The Great Fire


The Great Fire Liz DT.
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Product Description

Winner of the 2003 National Book Award for Fiction. Set largely in Asia in 1947-48, the novel tells the story - in its 'dreamy solemnity and vague exactitudes' - of tow men who've maintained a long-distance friendship that haunts them both, and which has swallowed one of them whole. Now in their thirties, with their youth behind them, and their world in ruins, both must invent the future and retrieve a private humanity. 326p.

Editorial Reviews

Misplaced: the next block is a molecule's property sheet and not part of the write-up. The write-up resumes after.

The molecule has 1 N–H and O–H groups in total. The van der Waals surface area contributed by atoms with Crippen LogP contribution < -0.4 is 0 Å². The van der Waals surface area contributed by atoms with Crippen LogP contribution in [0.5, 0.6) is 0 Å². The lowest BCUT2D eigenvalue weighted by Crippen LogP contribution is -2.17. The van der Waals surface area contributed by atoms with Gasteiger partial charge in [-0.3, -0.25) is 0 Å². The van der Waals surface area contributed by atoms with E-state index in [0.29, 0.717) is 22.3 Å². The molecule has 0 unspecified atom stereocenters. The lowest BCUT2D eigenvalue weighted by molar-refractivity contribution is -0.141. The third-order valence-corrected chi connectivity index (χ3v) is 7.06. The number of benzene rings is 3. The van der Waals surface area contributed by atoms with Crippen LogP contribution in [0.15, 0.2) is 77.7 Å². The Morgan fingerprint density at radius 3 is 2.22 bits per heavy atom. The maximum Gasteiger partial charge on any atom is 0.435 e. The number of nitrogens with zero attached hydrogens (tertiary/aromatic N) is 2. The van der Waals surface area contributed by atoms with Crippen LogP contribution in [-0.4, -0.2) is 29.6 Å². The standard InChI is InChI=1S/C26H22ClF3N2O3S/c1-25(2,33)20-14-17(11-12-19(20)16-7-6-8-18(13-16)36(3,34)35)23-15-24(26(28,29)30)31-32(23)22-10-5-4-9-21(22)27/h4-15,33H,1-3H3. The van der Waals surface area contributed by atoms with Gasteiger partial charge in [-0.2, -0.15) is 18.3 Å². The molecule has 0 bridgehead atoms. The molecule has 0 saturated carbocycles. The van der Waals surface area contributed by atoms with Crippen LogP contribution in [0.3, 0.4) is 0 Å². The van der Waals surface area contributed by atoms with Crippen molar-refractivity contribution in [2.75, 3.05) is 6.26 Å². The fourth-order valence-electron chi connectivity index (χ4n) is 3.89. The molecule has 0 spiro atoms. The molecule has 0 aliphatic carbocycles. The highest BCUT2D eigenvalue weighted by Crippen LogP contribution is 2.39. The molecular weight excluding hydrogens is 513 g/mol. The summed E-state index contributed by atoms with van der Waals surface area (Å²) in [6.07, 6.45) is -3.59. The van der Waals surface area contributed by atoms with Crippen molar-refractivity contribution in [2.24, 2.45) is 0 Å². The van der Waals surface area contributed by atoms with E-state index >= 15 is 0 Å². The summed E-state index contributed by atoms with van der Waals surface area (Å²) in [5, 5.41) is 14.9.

Hazzard painstakingly constructs a compact panorama of a world ravaged by war, in her expert fourth novel-and first since the NBCC Award winner, The Transit of Venus (1980).The story opens in 1947 when Major Aldred Leith, a 32-year-old combat veteran and prison camp survivor, travels to a military compound on an island in Japan's Inland Sea, preparatory to a "tour" of Hiroshima, one of several sites he's compelled to write about, and understand. Housed with the family of an intemperate Brigadier, Aldred finds himself drawn to the latter's adolescent children: beautiful, reserved Helen, and her almost ethereal brother Benedict, who is wasting away from a pernicious paralytic disease. Hazzard very gradually layers in revealing details of Aldred's family background (as the basically unloved son of a successful romance novelist), complicated sexual and marital history, and increasingly disillusioning military experiences. And, in dexterously handled parallel narratives, she traces the fortunes of other deracinated and stricken people ("Everyone has a cruel story"): notably, Aldred's Australian soldier friend Peter Exley, assigned to Hong Kong to investigate allegations of Japanese war crimes. The irony of "conquest" is expressed with matchless clarity and grace, as military idealism reaps what it has sown, Aldred stoically bears scars inflicted by "the great fire into which his times had pitched him," things fall clamorously apart, and several "heroes" and "rescuers" recognize the bitter truth of the "Chinese maxim whereby one becomes responsible for the life one saves." And all this is communicated in a chiseled prose that makes the pages shimmer, many shaped with the concentrated intensity of poetry. Except for a very slightly improbable ending, this almost indescribably rich story (which will remind many of Michael Ondaatje's The English Patient) moves from strength to strength, and no reader will be unmoved by its sorrowing, soaring eloquence.One of the finest novels ever written about war and its aftermath, and well worth the 23-year wait. Copyright Kirkus 2003 Kirkus/BPI Communications.All rights reserved.

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